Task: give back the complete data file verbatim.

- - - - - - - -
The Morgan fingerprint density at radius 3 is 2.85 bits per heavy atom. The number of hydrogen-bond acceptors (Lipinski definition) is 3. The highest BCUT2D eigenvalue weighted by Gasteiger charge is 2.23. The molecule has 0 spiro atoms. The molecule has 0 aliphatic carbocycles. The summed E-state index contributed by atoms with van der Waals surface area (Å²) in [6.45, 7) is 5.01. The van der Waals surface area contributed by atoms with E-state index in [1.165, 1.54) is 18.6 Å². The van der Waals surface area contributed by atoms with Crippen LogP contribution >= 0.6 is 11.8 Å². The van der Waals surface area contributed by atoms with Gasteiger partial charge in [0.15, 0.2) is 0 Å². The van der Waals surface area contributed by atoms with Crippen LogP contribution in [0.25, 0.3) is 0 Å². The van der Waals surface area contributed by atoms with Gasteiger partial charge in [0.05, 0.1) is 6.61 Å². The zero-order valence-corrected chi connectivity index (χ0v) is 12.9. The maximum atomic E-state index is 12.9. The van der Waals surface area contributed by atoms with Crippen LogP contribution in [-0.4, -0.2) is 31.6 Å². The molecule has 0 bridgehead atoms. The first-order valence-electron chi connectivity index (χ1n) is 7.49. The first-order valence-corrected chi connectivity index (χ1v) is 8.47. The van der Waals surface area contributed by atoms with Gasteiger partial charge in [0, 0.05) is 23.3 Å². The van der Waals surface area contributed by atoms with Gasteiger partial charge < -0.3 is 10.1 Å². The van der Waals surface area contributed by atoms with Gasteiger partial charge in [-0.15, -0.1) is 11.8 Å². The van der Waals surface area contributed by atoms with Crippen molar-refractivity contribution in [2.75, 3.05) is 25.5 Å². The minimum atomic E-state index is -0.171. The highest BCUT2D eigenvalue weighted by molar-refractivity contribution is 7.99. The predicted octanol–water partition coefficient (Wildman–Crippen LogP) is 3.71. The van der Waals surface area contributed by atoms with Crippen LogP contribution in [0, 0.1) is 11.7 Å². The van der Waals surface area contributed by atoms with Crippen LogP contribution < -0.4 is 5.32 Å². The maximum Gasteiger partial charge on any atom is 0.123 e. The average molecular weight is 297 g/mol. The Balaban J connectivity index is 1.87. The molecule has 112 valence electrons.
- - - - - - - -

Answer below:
The Morgan fingerprint density at radius 3 is 2.85 bits per heavy atom. The number of hydrogen-bond acceptors (Lipinski definition) is 3. The highest BCUT2D eigenvalue weighted by Gasteiger charge is 2.23. The molecule has 0 spiro atoms. The molecule has 0 aliphatic carbocycles. The summed E-state index contributed by atoms with van der Waals surface area (Å²) in [6.45, 7) is 5.01. The van der Waals surface area contributed by atoms with E-state index in [1.165, 1.54) is 18.6 Å². The van der Waals surface area contributed by atoms with Crippen LogP contribution >= 0.6 is 11.8 Å². The van der Waals surface area contributed by atoms with Gasteiger partial charge in [0.15, 0.2) is 0 Å². The van der Waals surface area contributed by atoms with Crippen LogP contribution in [0.25, 0.3) is 0 Å². The van der Waals surface area contributed by atoms with Gasteiger partial charge in [0.05, 0.1) is 6.61 Å². The zero-order valence-corrected chi connectivity index (χ0v) is 12.9. The maximum atomic E-state index is 12.9. The van der Waals surface area contributed by atoms with Crippen LogP contribution in [-0.4, -0.2) is 31.6 Å². The molecule has 0 bridgehead atoms. The first-order valence-electron chi connectivity index (χ1n) is 7.49. The first-order valence-corrected chi connectivity index (χ1v) is 8.47. The van der Waals surface area contributed by atoms with Gasteiger partial charge in [0, 0.05) is 23.3 Å². The van der Waals surface area contributed by atoms with Gasteiger partial charge < -0.3 is 10.1 Å². The van der Waals surface area contributed by atoms with Gasteiger partial charge in [-0.15, -0.1) is 11.8 Å². The van der Waals surface area contributed by atoms with Crippen molar-refractivity contribution in [2.75, 3.05) is 25.5 Å². The minimum atomic E-state index is -0.171. The highest BCUT2D eigenvalue weighted by molar-refractivity contribution is 7.99. The predicted octanol–water partition coefficient (Wildman–Crippen LogP) is 3.71. The van der Waals surface area contributed by atoms with Crippen LogP contribution in [0, 0.1) is 11.7 Å². The van der Waals surface area contributed by atoms with Crippen LogP contribution < -0.4 is 5.32 Å². The maximum Gasteiger partial charge on any atom is 0.123 e. The average molecular weight is 297 g/mol. The Balaban J connectivity index is 1.87. The molecule has 112 valence electrons.